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Tanisha SharmaBSCI 202 LabReport:BreathingandHeartRateiWorxAssignmentIntroduction:In this experiment, we will first determine the heart rate and the respiratory sinus arrhythmia (RSA) of a subject breathing at rest and then determine the effect of apnea on the subjects heart rate. RSA is the naturally occurring cyclic change in heart rate thatoccurs during a breathing cycle (at rest). As you breathe normally, heart rate increases during inhalation and decreases during exhalation (Hayano). We used a spirometer for both parts of the experiment. A spirometer is a device that monitors breathing from a subject by recording the amount of air you breathe in and out and the speed of your breath (Restrepo).For the first part of the experiment, the purpose was to determine the effect of breathing (at rest) on a subject’s heart rate and the change in their heart rate during RSA. First, we had an assistant hold the spirometer vertically in front of the subject so the outlets are pointed up in order to obtain accurate measurements. We then had the subject sit quietly and adjust the flow head of the spirometer to be at mouth level. We then begin to record. After waiting about five seconds for the volume channel to zero out, the subject put the flow head in their mouth and began breathing normally. We recorded the breathing for five breaths (~forty-five seconds) and then stopped. Lastly, we place one cursor on the trough before the first breath cycle and the second cursor to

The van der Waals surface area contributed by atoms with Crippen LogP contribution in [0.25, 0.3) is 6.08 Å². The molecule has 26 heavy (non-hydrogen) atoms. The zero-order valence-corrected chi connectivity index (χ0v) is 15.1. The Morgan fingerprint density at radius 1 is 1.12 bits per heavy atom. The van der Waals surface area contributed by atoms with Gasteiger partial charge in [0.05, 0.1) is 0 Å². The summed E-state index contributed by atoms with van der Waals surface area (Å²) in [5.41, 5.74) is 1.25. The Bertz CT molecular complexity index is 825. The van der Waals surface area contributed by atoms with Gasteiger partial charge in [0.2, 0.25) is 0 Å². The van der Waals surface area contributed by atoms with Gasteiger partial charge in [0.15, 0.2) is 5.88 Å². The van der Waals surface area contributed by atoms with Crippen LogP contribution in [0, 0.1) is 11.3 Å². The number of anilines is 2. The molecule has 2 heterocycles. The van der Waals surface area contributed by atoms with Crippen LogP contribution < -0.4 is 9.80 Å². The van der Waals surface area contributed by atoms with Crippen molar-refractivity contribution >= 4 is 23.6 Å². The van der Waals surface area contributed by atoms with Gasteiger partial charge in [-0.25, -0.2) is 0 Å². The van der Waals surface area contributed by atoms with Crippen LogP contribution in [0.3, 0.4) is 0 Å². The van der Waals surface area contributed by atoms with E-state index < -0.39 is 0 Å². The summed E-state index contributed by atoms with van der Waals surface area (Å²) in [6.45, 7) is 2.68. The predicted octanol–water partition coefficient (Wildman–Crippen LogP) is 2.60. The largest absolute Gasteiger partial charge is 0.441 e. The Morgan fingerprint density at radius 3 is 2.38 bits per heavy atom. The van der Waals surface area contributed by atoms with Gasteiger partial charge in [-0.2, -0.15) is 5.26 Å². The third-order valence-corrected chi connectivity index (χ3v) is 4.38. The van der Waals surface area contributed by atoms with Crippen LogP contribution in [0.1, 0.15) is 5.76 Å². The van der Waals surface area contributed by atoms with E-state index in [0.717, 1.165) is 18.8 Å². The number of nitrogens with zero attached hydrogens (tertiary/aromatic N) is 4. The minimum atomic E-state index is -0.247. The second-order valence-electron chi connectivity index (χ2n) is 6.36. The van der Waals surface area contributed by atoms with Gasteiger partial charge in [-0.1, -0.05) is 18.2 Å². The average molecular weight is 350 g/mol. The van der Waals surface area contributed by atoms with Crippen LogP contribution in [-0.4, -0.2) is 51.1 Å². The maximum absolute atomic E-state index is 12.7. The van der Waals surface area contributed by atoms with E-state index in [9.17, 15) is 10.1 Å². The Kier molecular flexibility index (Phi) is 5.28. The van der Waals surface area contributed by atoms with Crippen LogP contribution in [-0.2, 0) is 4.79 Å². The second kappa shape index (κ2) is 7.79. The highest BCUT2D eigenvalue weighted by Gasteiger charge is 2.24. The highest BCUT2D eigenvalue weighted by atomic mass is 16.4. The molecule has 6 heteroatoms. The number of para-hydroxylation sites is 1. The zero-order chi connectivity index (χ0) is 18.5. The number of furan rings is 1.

the trough before the second breath cycle and use the functions iWorx program to find the Tidal Volume (TV), Minimum HR, Maximum HR, mean HR, and RSA in between these troughs. We repeat these measurements on two other breath cycles. We recorded all the measurements for each of the three cycles. For the second part of the experiment, the purpose was to measure the effect of apnea (when you stop breathing), after a maximum inhalation, on the subject’s heart rate. Just like in the first part, an assistant holds the spirometer vertically in front of the subject at mouth level. After we press record we also wait five seconds for the volume channel to zero. Then the subject takes two to three normal breaths, after that the